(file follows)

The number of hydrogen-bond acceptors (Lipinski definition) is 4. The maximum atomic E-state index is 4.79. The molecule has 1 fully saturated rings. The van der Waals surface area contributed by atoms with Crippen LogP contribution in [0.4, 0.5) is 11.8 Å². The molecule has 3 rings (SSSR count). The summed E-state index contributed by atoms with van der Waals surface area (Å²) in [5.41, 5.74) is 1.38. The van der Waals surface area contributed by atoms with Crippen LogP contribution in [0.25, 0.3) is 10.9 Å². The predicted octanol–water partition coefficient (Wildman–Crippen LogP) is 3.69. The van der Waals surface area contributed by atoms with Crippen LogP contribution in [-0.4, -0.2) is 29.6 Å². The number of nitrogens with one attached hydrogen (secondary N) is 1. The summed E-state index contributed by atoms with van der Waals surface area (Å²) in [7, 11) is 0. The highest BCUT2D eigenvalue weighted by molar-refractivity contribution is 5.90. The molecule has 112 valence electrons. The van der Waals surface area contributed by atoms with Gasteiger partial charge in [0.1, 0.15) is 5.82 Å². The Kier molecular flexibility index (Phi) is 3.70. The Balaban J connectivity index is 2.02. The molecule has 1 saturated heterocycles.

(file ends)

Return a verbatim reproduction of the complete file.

The number of hydrogen-bond acceptors (Lipinski definition) is 4. The maximum atomic E-state index is 4.79. The molecule has 1 fully saturated rings. The van der Waals surface area contributed by atoms with Crippen LogP contribution in [0.4, 0.5) is 11.8 Å². The molecule has 3 rings (SSSR count). The summed E-state index contributed by atoms with van der Waals surface area (Å²) in [5.41, 5.74) is 1.38. The van der Waals surface area contributed by atoms with Crippen LogP contribution in [0.25, 0.3) is 10.9 Å². The predicted octanol–water partition coefficient (Wildman–Crippen LogP) is 3.69. The van der Waals surface area contributed by atoms with Crippen LogP contribution in [-0.4, -0.2) is 29.6 Å². The number of nitrogens with one attached hydrogen (secondary N) is 1. The summed E-state index contributed by atoms with van der Waals surface area (Å²) in [7, 11) is 0. The highest BCUT2D eigenvalue weighted by molar-refractivity contribution is 5.90. The molecule has 112 valence electrons. The van der Waals surface area contributed by atoms with Gasteiger partial charge in [0.1, 0.15) is 5.82 Å². The Kier molecular flexibility index (Phi) is 3.70. The Balaban J connectivity index is 2.02. The molecule has 1 saturated heterocycles.